The fissures formed when the two plates moved away from each other 150 million years ago at a rate of around two centimeters per year. At the Silfra fissure, the water is so clear that divers can see clearly for 100 meters or more.
A natural current "cleans out" any disturbed sediment and discourages animal life, leaving only the unusual algae that provide splashes of blues and greens. At certain spots divers can actually touch both walls, connecting the two continents with their hands.
3. The Kingdom of the North
If you're a Game of Thrones fan, you're already well acquainted with Iceland, even if you don't know it. Not only is one of the show's iconic characters an Iceland native ("The Mountain" is played by former World's Strongest Man contestant Hafþór Júlíus Björnsson), but many of the series' most recognizable locations are found here as well. Several local tour companies can take you to them.
Thrones fans might recognize Grjótagjá lava cave near Lake Mývatn, which served as the secret love nest for future "King in the North" Jon Snow and his former love interest, Ygritte. Vatnajökull National Park, home to the largest glacier in all of Europe, served as the setting for the area north of the Wall. Thingvellir National Park is also a popular stop on the GoT route; It was used as the location for the wildling camp.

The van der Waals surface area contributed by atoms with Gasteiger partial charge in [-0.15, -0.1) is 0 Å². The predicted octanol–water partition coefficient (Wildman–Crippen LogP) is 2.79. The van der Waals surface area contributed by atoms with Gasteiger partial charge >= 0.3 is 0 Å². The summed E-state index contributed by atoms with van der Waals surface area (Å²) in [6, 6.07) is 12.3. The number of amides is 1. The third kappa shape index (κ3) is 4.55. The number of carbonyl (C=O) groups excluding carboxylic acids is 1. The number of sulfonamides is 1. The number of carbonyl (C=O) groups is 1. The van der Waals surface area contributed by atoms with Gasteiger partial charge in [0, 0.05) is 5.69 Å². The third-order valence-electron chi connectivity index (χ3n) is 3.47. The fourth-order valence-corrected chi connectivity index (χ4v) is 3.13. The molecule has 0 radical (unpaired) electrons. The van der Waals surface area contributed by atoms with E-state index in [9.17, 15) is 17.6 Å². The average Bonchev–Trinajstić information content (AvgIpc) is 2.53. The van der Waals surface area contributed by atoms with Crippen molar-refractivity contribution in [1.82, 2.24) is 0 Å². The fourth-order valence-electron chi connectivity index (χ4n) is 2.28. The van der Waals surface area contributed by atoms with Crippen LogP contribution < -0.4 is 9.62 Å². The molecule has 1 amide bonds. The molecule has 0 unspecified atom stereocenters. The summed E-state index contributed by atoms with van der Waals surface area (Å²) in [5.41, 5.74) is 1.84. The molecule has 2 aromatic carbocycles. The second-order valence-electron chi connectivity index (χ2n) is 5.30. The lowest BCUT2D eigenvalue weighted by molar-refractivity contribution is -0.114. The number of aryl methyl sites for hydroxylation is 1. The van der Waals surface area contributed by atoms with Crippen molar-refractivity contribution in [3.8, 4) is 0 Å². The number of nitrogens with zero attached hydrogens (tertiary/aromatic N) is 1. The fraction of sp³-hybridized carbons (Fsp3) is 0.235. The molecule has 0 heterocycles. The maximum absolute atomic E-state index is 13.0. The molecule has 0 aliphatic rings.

For the full experience, we recommend the Game of Thrones: Beyond the Wall tour by Iceland Travel (starting at $865). The five-day trip visits all of the filming locations, and it's led by local expert Jon Thor Benediktsson, who served as a guide for the film crew.
Beware the White Walkers in comfort and style with luxury travel company Zicasso, which offers a customizable Game of Thrones Season Seven tour, beginning at $4,390 for a seven-day excursion.
4. Off-Road Awesomeness
To explore Iceland, you need the right wheels. Not any vehicle will do—the country's brutal terrain can inflict more damage than your supplemental liability insurance can cover. To reach Iceland's wonders, a more rugged ride is needed: the Super Jeep.
Complete with suspension, tires, and powertrain designed for the toughest terrain (volcanic rock, ice fields, etc.), the Super Jeep, which is offered by many of the country's guided tour facilitators, can take you to the top of a volcano or the base of a glacier in relative comfort. The term applies not only to Jeeps, as heavily modified Land Rover Defenders and Toyota Land Cruisers are also included in this category of adventure vehicles.
5. Helicopter Heaven
Before overfishing put an end to its proud run, Siglufjörður was known as the herring capital of the world. Today, this tiny burg of some 1,200 hardy souls near the Arctic Circle is considered one of the best places on the planet for heli-skiing. Climb into a chopper and be at the summit of a pristine 5,000-foot peak in less than five minutes. In late spring, the sun shines—and the skiing continues—until nearly midnight.
Up here on Iceland's Troll Peninsula, where local folklore has it that Iceland's last living troll was killed by an angry farmer in 1764, the snow also lasts longer than it tends to elsewhere. This means you can ski all the way down to the black volcanic beach at the base of the mountain well into June. (The season starts in March.) There are a number of outfitters in town; Arctic Heli Skiing and Viking Heliskiing offer packages lasting from two to seven days. Virgin snow awaits.
— With Justin Rohrlich